representatives to work on these committees and align them to U.S. Standards when
possible.

Examples of relevant standards that agencies should consider include the ISO 9000
(Quality Management for Manufacturing), ISO/IEC 12207 (Software Life Cycle


Software Life Cycle Management          Page 4 of 12            http://isb.wa.gov/policies/default.aspx
Guidelines
302-G1
Software Life Cycle Management Guidelines
Prepared by the Washington State Department of Information Services



Processes), ISO 15504 (Draft: Software Process Assessment), and the CMM
developed by the Software Engineering Institute (SEI).

An important point regarding the use of standards (technical and management) is that
compliance is voluntary. Establishing a program does not imply independent
certification is required. For example, this guideline proposes agencies perform their
own assessments and record the results accordingly in the IT Portfolio. In addition,
organizations can determine which elements of a standard apply and implement them at
their own pace. However, once an organization has defined the elements it plans to
implement, it must implement the program in a manner that is consistent with the
standard for those elements.

Applicability
Because agencies do not have identical operating conditions, IT operations, or project
development activities, each agency will have to tailor its programs to its unique needs
and circumstances. Large agencies should be able to determine the scope of their life
cycle program requirements in a relatively straightforward manner. Small agencies,
however, especially agencies with few or no internal IT resources and/or no major
business systems, may not require such a program. Agencies may consult DIS for
assistance in determining their needs.

Critical Success Factors
Successful software development requires a combination of leadership, stakeholder
support, and long-term executive commitment. Critical success factors essential for
achieving successful life cycle program implementation include:
 Business vision
 Stakeholder consensus
 Management support
 Identification and assignment of dedicated resources
 Management plan
 Prioritized action items
 Infrastructure support
 Monitoring results
 Feedback mechanism

Preparing the Ground Work
Instituting organizational change requires aggressive executive leadership and
commitment. Employees should understand that what they are about to go through is a
sincere effort to make meaningful improvements that benefit their agency. Over the
past 30 years, businesses and governmental agencies have made numerous attempts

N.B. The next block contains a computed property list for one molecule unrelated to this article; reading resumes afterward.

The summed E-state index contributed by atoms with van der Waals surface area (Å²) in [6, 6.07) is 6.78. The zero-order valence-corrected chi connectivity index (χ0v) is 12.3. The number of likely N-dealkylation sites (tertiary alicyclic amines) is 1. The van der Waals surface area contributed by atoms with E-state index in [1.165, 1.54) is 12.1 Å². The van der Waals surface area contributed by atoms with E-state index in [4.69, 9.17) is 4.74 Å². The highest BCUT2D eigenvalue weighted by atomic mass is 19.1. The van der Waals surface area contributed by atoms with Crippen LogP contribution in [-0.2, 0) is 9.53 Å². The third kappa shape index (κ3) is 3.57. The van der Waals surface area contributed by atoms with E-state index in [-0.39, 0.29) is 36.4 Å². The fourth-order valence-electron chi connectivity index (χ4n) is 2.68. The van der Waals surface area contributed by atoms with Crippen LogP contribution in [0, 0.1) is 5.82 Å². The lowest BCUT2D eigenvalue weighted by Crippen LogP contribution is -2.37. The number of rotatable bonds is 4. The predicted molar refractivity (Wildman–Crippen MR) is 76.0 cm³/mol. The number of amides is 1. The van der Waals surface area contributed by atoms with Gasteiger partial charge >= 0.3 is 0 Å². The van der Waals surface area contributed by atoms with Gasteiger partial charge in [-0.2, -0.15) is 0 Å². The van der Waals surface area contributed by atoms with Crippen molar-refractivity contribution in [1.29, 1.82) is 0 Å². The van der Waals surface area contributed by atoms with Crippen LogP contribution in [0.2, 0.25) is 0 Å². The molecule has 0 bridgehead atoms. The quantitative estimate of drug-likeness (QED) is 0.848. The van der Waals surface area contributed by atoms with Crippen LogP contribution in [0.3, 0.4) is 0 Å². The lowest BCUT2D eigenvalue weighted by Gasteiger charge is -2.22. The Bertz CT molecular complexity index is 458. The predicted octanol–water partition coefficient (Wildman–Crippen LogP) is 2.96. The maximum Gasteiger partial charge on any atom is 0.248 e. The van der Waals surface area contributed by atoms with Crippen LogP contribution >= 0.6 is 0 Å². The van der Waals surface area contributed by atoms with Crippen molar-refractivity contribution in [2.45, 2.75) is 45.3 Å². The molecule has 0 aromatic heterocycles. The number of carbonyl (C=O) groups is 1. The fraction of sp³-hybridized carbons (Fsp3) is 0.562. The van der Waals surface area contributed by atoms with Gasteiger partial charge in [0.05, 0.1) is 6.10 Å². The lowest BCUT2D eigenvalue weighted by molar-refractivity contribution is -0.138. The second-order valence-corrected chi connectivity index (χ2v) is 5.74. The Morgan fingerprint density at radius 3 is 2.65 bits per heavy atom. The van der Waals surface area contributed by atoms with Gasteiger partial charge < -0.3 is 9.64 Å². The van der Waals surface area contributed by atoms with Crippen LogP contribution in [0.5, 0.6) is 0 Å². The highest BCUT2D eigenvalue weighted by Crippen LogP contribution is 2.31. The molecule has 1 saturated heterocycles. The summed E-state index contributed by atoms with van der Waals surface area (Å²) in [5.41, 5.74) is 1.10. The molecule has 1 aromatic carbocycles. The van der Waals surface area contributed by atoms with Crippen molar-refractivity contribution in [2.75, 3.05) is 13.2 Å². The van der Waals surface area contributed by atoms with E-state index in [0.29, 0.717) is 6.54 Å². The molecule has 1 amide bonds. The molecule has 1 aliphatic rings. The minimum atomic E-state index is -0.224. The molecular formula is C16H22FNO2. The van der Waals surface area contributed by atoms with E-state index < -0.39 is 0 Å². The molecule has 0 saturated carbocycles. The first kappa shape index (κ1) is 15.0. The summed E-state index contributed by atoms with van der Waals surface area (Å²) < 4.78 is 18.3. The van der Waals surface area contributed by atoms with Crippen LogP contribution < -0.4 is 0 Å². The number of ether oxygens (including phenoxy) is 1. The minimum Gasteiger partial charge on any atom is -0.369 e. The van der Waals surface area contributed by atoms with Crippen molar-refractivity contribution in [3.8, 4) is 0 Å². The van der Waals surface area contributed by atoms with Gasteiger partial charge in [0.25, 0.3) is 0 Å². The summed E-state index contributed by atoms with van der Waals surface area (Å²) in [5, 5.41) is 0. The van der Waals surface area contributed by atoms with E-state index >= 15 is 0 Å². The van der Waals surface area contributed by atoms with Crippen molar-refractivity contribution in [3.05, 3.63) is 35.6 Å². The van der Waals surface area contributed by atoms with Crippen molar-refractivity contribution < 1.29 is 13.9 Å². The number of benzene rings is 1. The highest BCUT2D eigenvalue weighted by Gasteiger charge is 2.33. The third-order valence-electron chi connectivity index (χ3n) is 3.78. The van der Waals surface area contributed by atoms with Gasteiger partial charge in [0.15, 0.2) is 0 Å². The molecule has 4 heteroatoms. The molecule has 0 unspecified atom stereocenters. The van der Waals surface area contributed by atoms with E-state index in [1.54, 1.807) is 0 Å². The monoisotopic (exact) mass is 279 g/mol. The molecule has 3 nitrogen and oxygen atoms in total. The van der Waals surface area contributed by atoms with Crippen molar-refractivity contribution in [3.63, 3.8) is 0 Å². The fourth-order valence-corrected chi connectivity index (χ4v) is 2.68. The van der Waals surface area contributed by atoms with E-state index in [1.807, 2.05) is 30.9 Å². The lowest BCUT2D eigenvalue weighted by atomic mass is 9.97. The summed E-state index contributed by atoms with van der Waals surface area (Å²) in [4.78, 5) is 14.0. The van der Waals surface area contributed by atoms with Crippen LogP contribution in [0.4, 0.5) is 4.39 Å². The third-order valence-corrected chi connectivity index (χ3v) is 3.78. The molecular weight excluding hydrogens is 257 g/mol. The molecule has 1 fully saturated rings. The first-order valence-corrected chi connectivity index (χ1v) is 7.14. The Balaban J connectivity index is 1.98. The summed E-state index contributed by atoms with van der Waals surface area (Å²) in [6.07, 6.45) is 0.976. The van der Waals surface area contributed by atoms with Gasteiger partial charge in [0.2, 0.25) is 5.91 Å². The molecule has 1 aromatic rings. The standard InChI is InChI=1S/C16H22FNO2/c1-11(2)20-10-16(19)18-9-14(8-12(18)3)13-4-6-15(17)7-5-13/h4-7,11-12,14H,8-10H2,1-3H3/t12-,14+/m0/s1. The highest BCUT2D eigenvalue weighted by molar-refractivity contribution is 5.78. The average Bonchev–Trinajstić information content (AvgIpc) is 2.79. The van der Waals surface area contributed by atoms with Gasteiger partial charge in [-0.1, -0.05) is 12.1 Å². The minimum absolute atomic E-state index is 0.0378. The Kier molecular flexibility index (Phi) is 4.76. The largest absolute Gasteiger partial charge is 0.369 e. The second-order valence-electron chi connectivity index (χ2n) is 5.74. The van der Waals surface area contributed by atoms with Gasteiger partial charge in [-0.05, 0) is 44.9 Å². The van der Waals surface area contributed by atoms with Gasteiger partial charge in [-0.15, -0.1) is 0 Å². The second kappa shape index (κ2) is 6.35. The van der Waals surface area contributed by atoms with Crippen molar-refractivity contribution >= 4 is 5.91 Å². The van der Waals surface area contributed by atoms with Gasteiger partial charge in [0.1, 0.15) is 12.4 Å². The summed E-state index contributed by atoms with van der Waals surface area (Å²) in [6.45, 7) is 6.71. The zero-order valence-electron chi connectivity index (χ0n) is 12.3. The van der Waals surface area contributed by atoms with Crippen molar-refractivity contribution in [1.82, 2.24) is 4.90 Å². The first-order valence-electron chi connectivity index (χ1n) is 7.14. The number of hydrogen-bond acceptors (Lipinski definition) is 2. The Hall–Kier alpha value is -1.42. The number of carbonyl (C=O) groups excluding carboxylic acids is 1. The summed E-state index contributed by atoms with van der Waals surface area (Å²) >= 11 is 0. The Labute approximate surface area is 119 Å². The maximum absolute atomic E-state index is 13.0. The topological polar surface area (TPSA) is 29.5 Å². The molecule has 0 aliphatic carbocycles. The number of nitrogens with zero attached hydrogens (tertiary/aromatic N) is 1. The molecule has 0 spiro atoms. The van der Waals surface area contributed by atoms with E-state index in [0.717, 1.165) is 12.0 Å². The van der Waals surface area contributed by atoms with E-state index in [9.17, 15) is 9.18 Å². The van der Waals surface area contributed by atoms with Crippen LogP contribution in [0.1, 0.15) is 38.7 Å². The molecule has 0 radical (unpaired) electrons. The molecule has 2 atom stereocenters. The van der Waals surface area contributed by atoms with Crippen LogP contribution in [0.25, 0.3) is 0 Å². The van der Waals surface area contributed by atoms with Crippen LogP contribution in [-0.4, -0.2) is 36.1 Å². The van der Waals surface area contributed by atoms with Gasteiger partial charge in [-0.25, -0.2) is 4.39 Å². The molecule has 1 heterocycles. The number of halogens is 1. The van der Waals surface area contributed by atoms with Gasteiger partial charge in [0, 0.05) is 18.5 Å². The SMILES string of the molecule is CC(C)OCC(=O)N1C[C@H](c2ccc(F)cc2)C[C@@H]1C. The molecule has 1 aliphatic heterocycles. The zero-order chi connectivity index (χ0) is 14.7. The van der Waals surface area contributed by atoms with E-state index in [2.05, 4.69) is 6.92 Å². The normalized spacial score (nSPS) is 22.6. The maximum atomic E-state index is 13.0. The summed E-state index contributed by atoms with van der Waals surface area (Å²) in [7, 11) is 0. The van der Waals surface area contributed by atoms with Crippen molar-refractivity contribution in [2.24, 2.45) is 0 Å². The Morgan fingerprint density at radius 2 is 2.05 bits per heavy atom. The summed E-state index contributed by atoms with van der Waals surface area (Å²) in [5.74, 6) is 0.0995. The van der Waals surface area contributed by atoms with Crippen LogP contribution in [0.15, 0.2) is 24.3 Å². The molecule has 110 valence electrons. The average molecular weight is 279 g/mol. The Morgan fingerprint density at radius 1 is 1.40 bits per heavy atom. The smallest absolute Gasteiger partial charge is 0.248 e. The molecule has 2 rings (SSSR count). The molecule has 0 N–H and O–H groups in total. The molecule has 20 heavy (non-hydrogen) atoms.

to improve organizational capabilities through quality improvement programs, such as

Software Life Cycle Management          Page 5 of 12            http://isb.wa.gov/policies/default.aspx
Guidelines
302-G1
Software Life Cycle Management Guidelines
Prepared by the Washington State Department of Information Services



Zero Defects, Quality Circles, and most recently Total Quality Management. The path
toward meaningful quality improvement has been long and very expensive. In many
cases, well-intentioned attempts have failed to improve quality and in the process have
succeeded in making employees feel cynical about subsequent attempts. It is important
to recognize that poorly planned attempts, without full executive support, are more
damaging than not doing anything at all. Before embarking on this effort, senior
managers must lay the groundwork for achieving success, which includes the following:

Be Realistic – Recognize that change does not come easily and frame the design and
implementation of the program into manageable and achievable steps.

Become Knowledgeable – Leadership must be educated on the concepts of SPI
before they can effectively direct staff. There are commercial sources that provide
executive-level education. These classes usually last from one-to-three days. Training
should be tailored in the context of state agencies and their IT operating environments.
It is recommended that training be held off-site to minimize the opportunity for
distraction and interruptions while inspiring team building.

Designate an Executive Sponsor – Support and direction must come from the highest
level within the organization. Agency directors or deputy directors should assume
executive leadership responsibility to ensure the program is properly implemented.
While a project manager is responsible for the day-to-day activities, the project will
require continuous executive leadership and personal attention to succeed.

Following are summary descriptions of the principal activities required to implement
process change. The steps outlined below generally represent features commonly
found in SPI.

Preparing for SPI
Successful implementation of a SPI program involves the following stages or their
equivalent:

Stage 1: Launching – Introduce key managers to the concepts. Education and team-
building activities are required to achieve the desired level of understanding, team
cohesiveness, and commitment to success.

Stage 2: Implementing – Develop and adopt a strategy for SPI. Conduct an
assessment and implement an action plan. A project team should be assigned with
sufficient resources to perform these duties.

Stage 3: Institutionalizing – SPI is continuous and integral to the agency’s culture.